to upgrade or not to upgrade, that is the question

Posted: October 21, 2012 in computers, hardware, Mac OSX, software, technology, Windows
Tags: , , , , , , , , ,

…that is the question

The most common computer question I get after “Does this seem like a virus to you?” is “Should I replace my computer or not?
This may be a rambling reply, so get comfy, in the end there is an answer.

In this society where we tend to always want the latest best new thing, we often forget that we don’t always need to replace, sometimes an upgrade of key components can breathe new life into a computer.  Replacing the hard drive for instance.  If you have the option, then an SSD can make your computer run that much faster.  Especially when paired with bumping up the ram.  Max it out if possible.  If you are running a current Operating System (OS) then you shouldn’t have any software limitations to how much you can access and use.  Check with the technical specs for your specific computer and it will tell you what the max RAM is.  In the case of an Apple computer, check with Mactracker to confirm.  (http://mactracker.ca) Sometimes the Apple maximum is not the real maximum the device will support.

I mentioned “current OS”.  That is because older versions of Windows had maximum accessible ram caps, but that was changed with vista and Win7 and if you are not running one of those, then that is a good indication it may be time to check and see if your current PC is even capable of running a newer OS.  The latest Mac operating system has minimum system requirements to run smoothly and quickly and won’t install on older hardware, same with Windows.  You can check easily if your system will allow you to upgrade to the latest OS, which if it can’t then yes, it may be time to upgrade or replace.  For Mac, again, Mactracker is a great tool, as is the Apple website under support, in the Technical Specs for the OS you are thinking about.  Mountain Lion for instance is here… http://support.apple.com/kb/SP654.  Similarly with Win7 you can check here… http://windows.microsoft.com/is-IS/windows7/products/system-requirements. The Microsoft site above will also allow you to check your PCs compatibility from the site if you allow it.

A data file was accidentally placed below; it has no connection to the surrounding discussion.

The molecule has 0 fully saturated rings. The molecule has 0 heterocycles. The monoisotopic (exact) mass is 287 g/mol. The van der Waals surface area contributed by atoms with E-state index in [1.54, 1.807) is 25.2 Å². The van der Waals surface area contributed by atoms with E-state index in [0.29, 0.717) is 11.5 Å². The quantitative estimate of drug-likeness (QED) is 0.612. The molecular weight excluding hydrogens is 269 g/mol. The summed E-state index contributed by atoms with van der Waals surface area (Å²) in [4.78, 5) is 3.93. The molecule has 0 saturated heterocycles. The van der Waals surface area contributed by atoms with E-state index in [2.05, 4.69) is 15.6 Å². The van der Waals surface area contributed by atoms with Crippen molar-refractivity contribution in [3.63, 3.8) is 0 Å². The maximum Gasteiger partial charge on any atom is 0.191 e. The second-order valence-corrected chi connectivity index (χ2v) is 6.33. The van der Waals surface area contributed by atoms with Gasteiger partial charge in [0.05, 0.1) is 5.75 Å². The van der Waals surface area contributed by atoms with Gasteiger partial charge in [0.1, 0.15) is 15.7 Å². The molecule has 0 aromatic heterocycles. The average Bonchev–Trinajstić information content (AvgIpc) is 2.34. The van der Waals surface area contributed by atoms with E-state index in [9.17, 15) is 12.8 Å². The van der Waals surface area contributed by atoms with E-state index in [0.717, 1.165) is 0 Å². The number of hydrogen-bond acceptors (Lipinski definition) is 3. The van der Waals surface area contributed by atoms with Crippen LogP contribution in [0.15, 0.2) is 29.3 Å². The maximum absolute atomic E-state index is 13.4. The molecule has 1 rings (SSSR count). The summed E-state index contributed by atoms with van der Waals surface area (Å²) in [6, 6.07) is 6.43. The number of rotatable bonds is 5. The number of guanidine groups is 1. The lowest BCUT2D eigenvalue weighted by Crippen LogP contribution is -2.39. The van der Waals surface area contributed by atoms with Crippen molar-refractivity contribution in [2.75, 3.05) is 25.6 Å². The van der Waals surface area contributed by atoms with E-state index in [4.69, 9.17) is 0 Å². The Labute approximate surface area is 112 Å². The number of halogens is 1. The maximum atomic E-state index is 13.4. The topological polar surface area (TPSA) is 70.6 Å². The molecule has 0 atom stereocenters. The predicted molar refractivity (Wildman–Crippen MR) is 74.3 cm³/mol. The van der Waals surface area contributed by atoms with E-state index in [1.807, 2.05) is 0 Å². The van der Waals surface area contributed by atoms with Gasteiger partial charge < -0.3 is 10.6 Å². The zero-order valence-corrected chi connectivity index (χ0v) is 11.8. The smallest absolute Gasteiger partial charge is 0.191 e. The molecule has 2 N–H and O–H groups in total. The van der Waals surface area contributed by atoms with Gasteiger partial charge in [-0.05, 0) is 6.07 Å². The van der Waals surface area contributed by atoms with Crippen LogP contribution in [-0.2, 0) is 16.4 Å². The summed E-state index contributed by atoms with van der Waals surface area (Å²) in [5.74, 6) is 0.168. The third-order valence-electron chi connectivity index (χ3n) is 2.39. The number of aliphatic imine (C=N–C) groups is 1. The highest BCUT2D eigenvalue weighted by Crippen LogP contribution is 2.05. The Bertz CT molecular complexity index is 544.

Bare in mind, these are the MINIMUM requirements.  Some things may work, but slowly, so take it with a grain of salt.  If you are close to the low-end of what is required, tweaking the graphics will help to speed things up a little.  By that I mean turning off the fancy visual effects such as the “genie effect” in Mac OS dock, or disable Aero effects in Win7.

If you are already running a current version, or in some case, current enough, then another thing to do is keep it clean – both the hardware and the software. By clean I mean getting the dust and crumbs out of it as well as by removing unneeded software/apps/programs/files.  A full hard drive takes longer to access files and also causes havoc with programs looking for temporary space.  Any OS will try to allocate a chunk of space from your hard drive for file swapping and temp storage while you work, and some programs require more than other depending upon their undo files, etc.  It surprising how a little spring cleaning can help speed up your computer.  Getting back to the dust issue, a good rule of thumb for desktop computers is to open the case once a year and carefully blow out the innards with canned compressed air.  I typically do this with a vacuum running next to it to catch all the dust before letting it back into the house/office.

If you are having the hard drive replaced or adding extra ram to speed things up, the shop/person doing it for you will typically physically clean out the inside of the computer.  Ask them to check the operation of the system fans and power supply fan while in there too.  A system not properly being cooled will also have troubles and can cause slow downs or in severe cases, system failure, shutdowns or damage.

If you’ve tried speeding up what you have, have updated it as much as you can and still aren’t happy with the speeds, then at least you have a good clean system as a spare, or a hand-me-down, or better yet maybe a hand-me-up.  Once you’ve got your new computer and transferred all your files/data/programs, why not give your old one to your parents or grandparents, odds are it is better than they already have and they will appreciate the gesture of finally paying them back for all the things they gave you growing up.  It may be better than giving it to your kids, who if they are like mine, want the newest toys on the market anyway.  Also, it is nice you are familiar with the system, so that way when they ask you questions about how it works, you’ll be able to help them out easily.  One last perk is you are keeping it out of the landfill, and giving it a little extra life, which always feels good to me when I’m justifying buying the latest and greatest for myself.

Use the tech-shuffle to your advantage, there is usually someone who will be thankful for your hand-me-down/up devices.

barkerp

p.s. –  for all your Shakespeare nuts, yes I know the image of the hand holding the skull doesn’t go with the “to be or not to be” scene in Hamlet, but I’m taking artistic license, Horatio.

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